Court of Appeal holds that fines imposed for breaching enforcement notices are not manifestly excessive

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In Western Trading Ltd and Another v R [2020] EWCA Crim 1234, the Court of Appeal considered the level of fine imposed on a company and its sole director, following their guilty pleas to breaches of a listed building enforcement notice and a planning enforcement notice.

Western Trading Ltd owned the freehold of a Grade II listed building and had undertaken works to the building without planning permission or listed building consent. Birmingham City Council issued a listed building enforcement notice and planning enforcement notice in April 2014 which required remedial works to be carried out. Western Trading Limited appealed against the listed building enforcement notice and planning enforcement notice, both of which were refused by the planning inspectorate. Three years after the date for compliance, Birmingham City Council began prosecution proceedings against Western Trading Limited.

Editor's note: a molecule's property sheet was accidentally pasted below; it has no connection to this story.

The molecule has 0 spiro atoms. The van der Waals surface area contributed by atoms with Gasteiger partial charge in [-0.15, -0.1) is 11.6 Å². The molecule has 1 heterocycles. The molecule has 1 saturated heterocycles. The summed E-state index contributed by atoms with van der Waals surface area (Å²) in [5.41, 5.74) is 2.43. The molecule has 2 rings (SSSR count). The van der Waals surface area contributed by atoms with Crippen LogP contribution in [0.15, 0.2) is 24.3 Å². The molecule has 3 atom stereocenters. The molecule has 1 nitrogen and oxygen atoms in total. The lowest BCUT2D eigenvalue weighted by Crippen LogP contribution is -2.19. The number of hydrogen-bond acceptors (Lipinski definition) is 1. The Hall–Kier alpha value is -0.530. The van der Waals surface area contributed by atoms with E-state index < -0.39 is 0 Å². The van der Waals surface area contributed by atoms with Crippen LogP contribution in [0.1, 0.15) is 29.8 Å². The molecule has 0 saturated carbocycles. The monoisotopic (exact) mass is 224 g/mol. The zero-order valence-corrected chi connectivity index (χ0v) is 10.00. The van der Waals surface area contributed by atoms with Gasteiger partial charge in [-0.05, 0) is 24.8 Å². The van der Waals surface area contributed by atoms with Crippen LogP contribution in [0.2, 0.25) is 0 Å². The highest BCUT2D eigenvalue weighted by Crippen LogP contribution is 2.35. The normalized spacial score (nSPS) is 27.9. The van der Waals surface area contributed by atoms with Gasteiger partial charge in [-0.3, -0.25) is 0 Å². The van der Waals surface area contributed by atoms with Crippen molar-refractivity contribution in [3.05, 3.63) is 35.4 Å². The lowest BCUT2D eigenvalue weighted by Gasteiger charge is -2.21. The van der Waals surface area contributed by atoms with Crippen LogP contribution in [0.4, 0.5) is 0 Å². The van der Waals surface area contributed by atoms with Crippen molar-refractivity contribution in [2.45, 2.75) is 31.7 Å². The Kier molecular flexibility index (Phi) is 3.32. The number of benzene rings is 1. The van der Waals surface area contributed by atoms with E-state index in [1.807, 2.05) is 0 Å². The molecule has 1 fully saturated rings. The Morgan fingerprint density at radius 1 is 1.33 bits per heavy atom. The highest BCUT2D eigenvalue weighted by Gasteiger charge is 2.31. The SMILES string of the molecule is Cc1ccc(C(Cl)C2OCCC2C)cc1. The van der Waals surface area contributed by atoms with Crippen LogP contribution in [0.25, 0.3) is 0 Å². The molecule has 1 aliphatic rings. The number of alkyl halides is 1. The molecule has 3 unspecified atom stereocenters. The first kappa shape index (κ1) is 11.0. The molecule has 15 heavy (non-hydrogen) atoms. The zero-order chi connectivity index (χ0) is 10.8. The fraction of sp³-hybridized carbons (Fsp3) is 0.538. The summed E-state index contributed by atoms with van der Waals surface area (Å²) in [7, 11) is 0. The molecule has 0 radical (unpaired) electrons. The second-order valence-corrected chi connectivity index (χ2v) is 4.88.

The Court of Appeal dismissed the appeal and held that fines of £25,000 imposed on claimant and its sole director, following their guilty pleas to breaches of enforcement notices, were not manifestly excessive. The Court of Appeal held that the combination of the attempted avoidance of the costs of remedial works, and the non-compliance with the enforcement notices for over three years, justified the £40,000 starting point adopted by the Judge. It also held that the reduction from that starting point adequately reflected the guilty pleas and the fact that remedial works had been carried out following a deferment of sentence.